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Weekend in review

Dec 22, 2014 6:45 am
Some of the stories that made the news, Fri., Dec. 19 through Sun., Dec. 21:

William J. Kemble reported in the Daily Freeman Ulster Supervisor James Quigley has refused permission for Pilgrim Pipeline developers to survey town-owned property. Quigley said he was unhappy pipeline representatives declined to meet with the public. Developers hope to use the state Thruway corridor or adjacent properties to construct a 178-mile long set of dual pipelines that send Bakken crude oil to Linden, New Jersey, and then return refined material to Albany. While town of Ulster officials have no plans to adopt a resolution objecting to the pipeline, it has raised concerns from Quigley that developers would be placing a burden on the municipality. Quigley said Bakken crude oil is too volatile to feel comfortable with the safety of a pipeline. He said the same concerns exist with the rail traffic that goes through residential areas of the town.

Melanie Lekocevic reported in The Daily Mail dozens of parents in Athens turned out to a meeting of the Coxsackie-Athens Board of Education last week to voice their opposition to a proposal that, if approved, would reconfigure the elementary schools. Under the proposal all students in kindergarten through second grade would attend E.J. Arthur Elementary, regardless of where they live, and all third and fourth graders would go to Coxsackie Elementary. The reconfiguration was suggested as a cost-savings measure by Questar III BOCES (BOW-seas). Board President Joseph “Seph” Garland said the district will hold public hearings on the issue before any decision is put to a vote.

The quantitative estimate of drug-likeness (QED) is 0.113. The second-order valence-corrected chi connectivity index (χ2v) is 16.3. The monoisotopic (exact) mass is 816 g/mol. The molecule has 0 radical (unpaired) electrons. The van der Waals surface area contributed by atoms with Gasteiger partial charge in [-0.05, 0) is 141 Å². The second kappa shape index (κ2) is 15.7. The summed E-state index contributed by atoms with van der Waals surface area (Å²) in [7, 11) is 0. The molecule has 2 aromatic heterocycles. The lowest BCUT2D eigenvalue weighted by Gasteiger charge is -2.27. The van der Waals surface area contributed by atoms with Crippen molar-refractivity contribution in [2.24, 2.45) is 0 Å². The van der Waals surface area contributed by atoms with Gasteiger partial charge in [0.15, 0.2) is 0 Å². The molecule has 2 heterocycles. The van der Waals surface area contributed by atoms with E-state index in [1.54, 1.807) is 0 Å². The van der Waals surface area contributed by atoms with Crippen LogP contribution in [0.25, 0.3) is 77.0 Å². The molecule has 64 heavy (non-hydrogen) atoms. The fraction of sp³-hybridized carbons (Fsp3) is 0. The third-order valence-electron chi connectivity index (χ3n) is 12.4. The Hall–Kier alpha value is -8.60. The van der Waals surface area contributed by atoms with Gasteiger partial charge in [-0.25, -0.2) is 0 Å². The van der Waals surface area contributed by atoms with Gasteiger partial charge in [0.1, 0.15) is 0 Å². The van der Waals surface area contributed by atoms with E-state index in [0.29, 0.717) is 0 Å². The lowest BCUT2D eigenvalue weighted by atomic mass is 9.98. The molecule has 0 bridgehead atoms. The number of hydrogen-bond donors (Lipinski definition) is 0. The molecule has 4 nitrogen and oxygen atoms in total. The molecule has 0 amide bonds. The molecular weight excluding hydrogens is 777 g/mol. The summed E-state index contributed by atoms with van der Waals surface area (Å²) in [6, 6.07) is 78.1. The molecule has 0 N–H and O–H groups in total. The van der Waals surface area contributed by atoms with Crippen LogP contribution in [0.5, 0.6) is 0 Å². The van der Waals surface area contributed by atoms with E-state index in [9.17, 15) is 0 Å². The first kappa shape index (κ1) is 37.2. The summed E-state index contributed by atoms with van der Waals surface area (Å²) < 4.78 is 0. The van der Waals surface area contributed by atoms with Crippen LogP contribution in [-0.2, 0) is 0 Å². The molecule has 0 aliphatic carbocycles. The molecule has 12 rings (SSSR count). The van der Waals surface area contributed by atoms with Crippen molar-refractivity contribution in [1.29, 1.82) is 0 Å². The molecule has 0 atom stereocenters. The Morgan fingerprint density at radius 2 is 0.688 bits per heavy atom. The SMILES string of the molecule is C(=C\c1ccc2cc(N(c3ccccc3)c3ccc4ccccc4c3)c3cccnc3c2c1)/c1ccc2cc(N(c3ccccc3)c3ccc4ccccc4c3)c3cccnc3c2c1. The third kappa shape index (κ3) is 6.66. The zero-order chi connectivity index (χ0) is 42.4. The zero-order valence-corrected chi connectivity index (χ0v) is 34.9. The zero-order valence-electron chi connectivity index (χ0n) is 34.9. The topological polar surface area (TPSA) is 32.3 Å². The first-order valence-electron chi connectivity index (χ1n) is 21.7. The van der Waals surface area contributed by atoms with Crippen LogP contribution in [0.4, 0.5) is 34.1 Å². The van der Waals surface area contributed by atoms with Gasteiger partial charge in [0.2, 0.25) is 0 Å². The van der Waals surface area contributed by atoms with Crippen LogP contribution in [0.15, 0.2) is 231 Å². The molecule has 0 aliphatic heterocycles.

Matthew Hamilton reported at Capitol Confidential the Cuomo administration Thu., Dec. 18, sent a letter to Regents Chancellor Merryl Tisch and outgoing Education Commissioner John King outlining the governor’s plann to make teacher reforms a top priority in the coming year. Cuomo intends to push legislative reforms to the current teacher evaluation system as part of the budget process. In a farewell speech to staff members early Thursday, King told reporters he is enthusiastic that Cuomo will make education reform a top priority and that he and Tisch will review the letter. He added there is a need to revisit the education system and law governing teacher evaluations. [OPTIONAL: Read sentence, then PLAY (below) King's responded to the administration's letter in an interview with New York Public Radio's Karen DeWitt, Fri., Dec. 19 (1:45).] Earlier this month King was named senior adviser to U.S. Secretary of Education Arne Duncan.

Ryan Anglim reported in The Daily Mail the Greene County Legislature voted last week to increase the maximum income limit required for county seniors, residents with disabilities and limited income to qualify for certain property tax exemptions. The income ceiling will increase from $22,500 to $24,500. Catskill Legislator Vincent Seeley said the bump up was needed to keep in line with the cost of living. The law will become effective after it is filed with the New York Secretary of State, in approximately a month.